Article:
To do that effectively, we should reduce fixed headcount in two areas: (1) routine work (where transaction service centers/LPOs become an important partner) and (2) higher value-add areas of our internal legal organization where ALSPs come in. I think that this trend where we rationalize our internal spend by pushing out a lot of the routine work and by creating a surge capacity internally with “super-temps” who can surge out and support a smaller base of internal people is formalizing, so that we reduce our fixed headcount over time.

That is certainly happening at Pearson. We just launched our transaction service center this year, which we are rolling out in multiple waves, moving up the value chain in terms of what that transaction center takes on. We developed the service center in collaboration with an LPO provider. Our focus now is to create closer relationships with ALSPs to develop surge capacity, so we create a smaller base of fixed headcount, and have a larger capacity to surge out where needed.

Studavent: In-house legal demand is expected to outstrip in-house legal resources by 2020. How do you proactively prepare for this challenge?

Tellmann: I think the short answer is we must run your legal department like a business by focusing on cost, by measuring what we do, and by carefully thinking about process. We must think about service delivery, evaluating how we provide and deliver the services that we are being asked to do. We must think about organization structure by asking questions like how I have set up my organization; what is the model that I am trying to put in place; and what works best for the kind of company that I am servicing.

We must think about technology on top of all that by figuring out ways to enhance what we are doing in all areas with the right tools. We must also focus on talent by choosing the right people for the right roles to do the right work. Every business is facing the challenge of constantly reducing costs and constantly increasing its workload, so I think that rather than reinvent the will, we must take our cues from CEOs who are dealing with these issues every day and do the same thing.

Studavent: How helpful are RFPs when it comes to identifying the right strategic partners?

Tellmann: I think that RFPs are critical. I think without them you are just running on gut instinct rather than on numbers and really measuring what it is you are trying to evaluate when you are looking at different providers. I think there are a whole range of skills you could include in RFPs, which includes KPIs, some of which may include track record, skills and expertise, problem solving ability, strategic thinking, diversity, which we strongly focus on at Pearson by evaluating how diverse a firm is, what are they doing to improve their diversity scores, who shows up at meetings, how are partners talking about diversity, and other factors.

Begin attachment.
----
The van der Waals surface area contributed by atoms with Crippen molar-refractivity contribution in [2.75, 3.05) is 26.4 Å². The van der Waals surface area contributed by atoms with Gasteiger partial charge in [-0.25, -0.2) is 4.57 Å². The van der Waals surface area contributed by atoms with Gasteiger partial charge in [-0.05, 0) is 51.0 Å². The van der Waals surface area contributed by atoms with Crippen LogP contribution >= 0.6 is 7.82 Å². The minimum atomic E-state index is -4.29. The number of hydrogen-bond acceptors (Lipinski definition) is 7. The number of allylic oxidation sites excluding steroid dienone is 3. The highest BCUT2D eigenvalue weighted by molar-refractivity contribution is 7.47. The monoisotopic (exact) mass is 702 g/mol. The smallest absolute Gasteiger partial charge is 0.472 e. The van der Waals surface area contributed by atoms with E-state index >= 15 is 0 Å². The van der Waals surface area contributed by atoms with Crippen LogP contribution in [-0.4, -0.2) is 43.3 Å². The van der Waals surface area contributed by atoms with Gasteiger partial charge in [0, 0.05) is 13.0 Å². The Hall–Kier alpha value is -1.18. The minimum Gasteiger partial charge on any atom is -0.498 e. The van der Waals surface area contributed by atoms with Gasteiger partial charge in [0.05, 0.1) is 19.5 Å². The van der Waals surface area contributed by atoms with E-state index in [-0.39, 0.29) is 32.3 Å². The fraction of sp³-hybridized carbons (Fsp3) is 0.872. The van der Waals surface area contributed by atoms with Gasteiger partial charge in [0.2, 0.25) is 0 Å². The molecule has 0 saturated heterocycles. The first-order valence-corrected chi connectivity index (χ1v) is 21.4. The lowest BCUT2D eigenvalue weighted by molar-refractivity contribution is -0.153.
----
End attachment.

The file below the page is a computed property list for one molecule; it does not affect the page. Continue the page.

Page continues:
[Related: Mark Roellig on “Demanding Diversity”]

I have horror stories where we have had law firm panel candidates come in and when we ask about diversity, they talk about pro bono, which shows they don’t fully understand diversity and inclusion. Teamwork, responsiveness, communication style, their understanding of your culture, quality of output, the technology employed, and office locations are several factors that could be measured. The list is almost endless. I recommend as a best practice to create a list of 10 KPIs that you want to measure that are relevant to a category of work or to your company and use that data to help steward decisions made from RFPs.

Studavent: What questions should GCs be asking their strategic partners to find out if they are receiving the most value for their legal spend?

Tellmann: We have touched on this throughout our conversation. General counsel should be asking about cost vs. risk, long vs. short term, how do you want to use the firm or company, be looking at fit, and considering KPIs we talked about.  

To boil it down, it is analogous with tractors and Ferraris. Both can be very useful but they each have their specific uses. If you try to use a tractor where you would typically use a Ferrari, it won’t work. It would be embarrassing for you to drive up to the nightclub in a tractor, but vice versa, if you try to use a Ferrari to plow your fields, you are also in trouble.

All of that to say, you really must think about the right fit for the right work or the right situation, and I think that is the key to all questions that should be asked.

Studavent: In your opinion, what kind of work is best allocated to law firms, and what kind of work is best allocated to ALSPs?

Tellmann: The best work to allocate to law firms is what in my book I call the “middle 60,” which is the level of work at the very top that is highly specialized, highly tailored, and is challenging to outsource to ALSPs (deep level expertise or particular sub-areas like ERISA) where you really want law firms to handle the work. If it is a regular feature of your practice, you want an in-house expert to handle the work.